My Country, My Life (Hardcover)
Fighting for Israel, Searching for Peace
St. Martin's Press, 9781250079367, 480pp.
Publication Date: May 8, 2018
WINNER OF THE 2018 NATIONAL JEWISH BOOK AWARD
The definitive memoir of one of Israel's most influential soldier-statesmen and one-time Prime Minister, Ehud Barak, with insights into forging peace in the Middle East.
In the summer of 2000, the most decorated soldier in Israel's history—Ehud Barak—set himself a challenge as daunting as any he had faced on the battlefield: to secure a final peace with the Palestinians. He would propose two states for two peoples, with a shared capital in Jerusalem. He knew the risks of failure. But he also knew the risks of not trying: letting slip perhaps the last chance for a generation to secure genuine peace.
It was a moment of truth.
It was one of many in a life intertwined, from the start, with that of Israel. Born on a kibbutz, Barak became commander of Israel's elite special forces, then army Chief of Staff, and ultimately, Prime Minister.
My Country, My Life tells the unvarnished story of his—and his country's—first seven decades; of its major successes, but also its setbacks and misjudgments. He offers candid assessments of his fellow Israeli politicians, of the American administrations with which he worked, and of himself. Drawing on his experiences as a military and political leader, he sounds a powerful warning: Israel is at a crossroads, threatened by events beyond its borders and by divisions within. The two-state solution is more urgent than ever, not just for the Palestinians, but for the existential interests of Israel itself. Only by rediscovering the twin pillars on which it was built—military strength and moral purpose—can Israel thrive.
About the Author
Ehud Barak served as Israel's Prime Minister from 1999 to 2001. He was the leader of the Labor Party from 2007 until 2011, and Minister of Defense, first in Olmert's and then in Netanyahu's government from 2007 to 2013. Before entering politics, he was a key member of the Israeli military, occupying the position of Chief-of-Staff. Barak holds a B.S.c in Physics and Math from the Hebrew University in Jerusalem and an M.Sc. degree from Stanford in Engineering-Economic Systems.
Ehud is the author of My Country, My Life.
Praise For My Country, My Life: Fighting for Israel, Searching for Peace…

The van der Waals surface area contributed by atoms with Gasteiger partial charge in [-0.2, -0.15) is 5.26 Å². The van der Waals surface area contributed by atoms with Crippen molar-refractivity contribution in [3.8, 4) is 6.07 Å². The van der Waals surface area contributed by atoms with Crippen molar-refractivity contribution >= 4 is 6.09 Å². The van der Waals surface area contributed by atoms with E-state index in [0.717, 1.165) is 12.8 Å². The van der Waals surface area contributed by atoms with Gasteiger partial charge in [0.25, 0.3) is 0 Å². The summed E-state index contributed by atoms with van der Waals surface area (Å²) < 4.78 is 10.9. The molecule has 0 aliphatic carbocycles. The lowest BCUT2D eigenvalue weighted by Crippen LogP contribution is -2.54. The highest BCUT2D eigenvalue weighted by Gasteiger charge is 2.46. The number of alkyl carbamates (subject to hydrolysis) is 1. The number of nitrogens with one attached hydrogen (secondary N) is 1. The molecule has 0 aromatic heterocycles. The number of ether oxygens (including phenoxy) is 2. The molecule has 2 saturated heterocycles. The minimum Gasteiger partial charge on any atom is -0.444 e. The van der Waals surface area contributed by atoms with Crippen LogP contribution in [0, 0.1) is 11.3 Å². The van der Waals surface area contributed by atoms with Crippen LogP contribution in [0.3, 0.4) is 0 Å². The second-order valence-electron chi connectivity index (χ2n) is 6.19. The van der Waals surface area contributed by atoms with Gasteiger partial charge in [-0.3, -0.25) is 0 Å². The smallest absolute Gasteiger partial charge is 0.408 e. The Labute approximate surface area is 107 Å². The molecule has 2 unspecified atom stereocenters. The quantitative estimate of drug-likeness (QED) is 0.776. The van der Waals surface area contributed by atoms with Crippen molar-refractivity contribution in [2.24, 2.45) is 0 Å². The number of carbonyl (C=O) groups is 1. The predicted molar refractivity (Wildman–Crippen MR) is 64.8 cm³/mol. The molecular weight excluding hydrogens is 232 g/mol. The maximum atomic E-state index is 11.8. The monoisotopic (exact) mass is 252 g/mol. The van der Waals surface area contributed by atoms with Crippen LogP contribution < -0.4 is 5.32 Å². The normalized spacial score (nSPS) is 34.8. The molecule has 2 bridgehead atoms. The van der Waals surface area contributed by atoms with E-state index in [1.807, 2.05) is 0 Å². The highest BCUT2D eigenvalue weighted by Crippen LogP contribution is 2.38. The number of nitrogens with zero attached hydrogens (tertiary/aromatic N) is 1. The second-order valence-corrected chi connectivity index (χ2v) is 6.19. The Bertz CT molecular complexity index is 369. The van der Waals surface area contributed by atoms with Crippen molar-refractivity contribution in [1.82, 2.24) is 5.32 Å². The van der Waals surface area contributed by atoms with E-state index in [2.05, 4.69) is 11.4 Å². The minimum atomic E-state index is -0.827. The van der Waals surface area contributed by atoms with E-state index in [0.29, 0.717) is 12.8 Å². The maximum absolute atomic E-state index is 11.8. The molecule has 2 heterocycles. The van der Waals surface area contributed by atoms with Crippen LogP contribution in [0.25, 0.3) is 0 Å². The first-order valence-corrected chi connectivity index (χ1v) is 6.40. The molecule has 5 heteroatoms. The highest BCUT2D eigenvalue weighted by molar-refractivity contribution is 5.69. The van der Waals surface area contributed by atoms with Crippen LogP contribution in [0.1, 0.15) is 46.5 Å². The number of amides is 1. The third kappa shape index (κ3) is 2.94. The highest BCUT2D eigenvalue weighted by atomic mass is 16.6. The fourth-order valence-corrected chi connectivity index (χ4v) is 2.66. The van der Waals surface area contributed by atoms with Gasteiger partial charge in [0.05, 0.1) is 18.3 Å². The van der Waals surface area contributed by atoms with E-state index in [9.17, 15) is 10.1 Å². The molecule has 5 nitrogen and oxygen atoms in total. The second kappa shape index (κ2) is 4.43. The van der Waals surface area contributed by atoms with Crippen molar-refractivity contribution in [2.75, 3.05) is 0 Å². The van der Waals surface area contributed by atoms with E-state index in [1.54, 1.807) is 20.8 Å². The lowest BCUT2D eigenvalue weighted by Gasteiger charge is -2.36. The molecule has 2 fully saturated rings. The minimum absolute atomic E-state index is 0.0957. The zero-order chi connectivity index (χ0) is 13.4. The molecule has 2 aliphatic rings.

"Barak's memoir provides a detailed picture of a man who has lived a full life... For the past two decades, Barak has played a significant role in the Israeli government, and his insights into that country's domestic policies are valuable. A worthwhile addition to all Middle Eastern history collections." —Booklist
"[Barak's] writing is clear and full of colorful anecdotes. This is a significant resource for understanding Israel's recent history." —Publishers Weekly
"My Country, My Life is a rich and engrossing memoir from one of Israel’s premier political leaders, who went from being a decorated soldier to a staunch advocate for peace. Ehud Barak’s love of Israel pours through every page of this book, which makes his warnings about the country’s future as a Jewish and democratic state all the more powerful, urgent, and real." —Madeleine Albright, former U.S. Secretary of State
"The life of Ehud Barak is the story of a warrior who became a statesman. My Country, My Life, an aptly titled memoir, is honest, captivating, and moving." —Dr. Henry Kissinger, former U.S. Secretary of State
"Ehud Barak's My Country, My Life is a powerful, must-read for anyone interested in peace in the Middle East and, indeed, anywhere in the world. As a journalist who has covered the peace process for many years, I thought I was pretty well-informed. But I must say: I learned a great deal by reading this beautifully written and very candid memoir." —Wolf Blitzer, CNN
"A riveting memoir of war and almost-peace by Ehud Barak, one of Israel's wisest modern leaders. Barak describes his missions for Israel's toughest commando unit with the passion of a born soldier. The most poignant passages of this book describe Barak's unsuccessful struggle as prime minister to hammer out a peace deal with the PLO's Yasser Arafat—in what proved to be one of the Middle East's tragic 'near misses.'" —David Ignatius, columnist, The Washington Post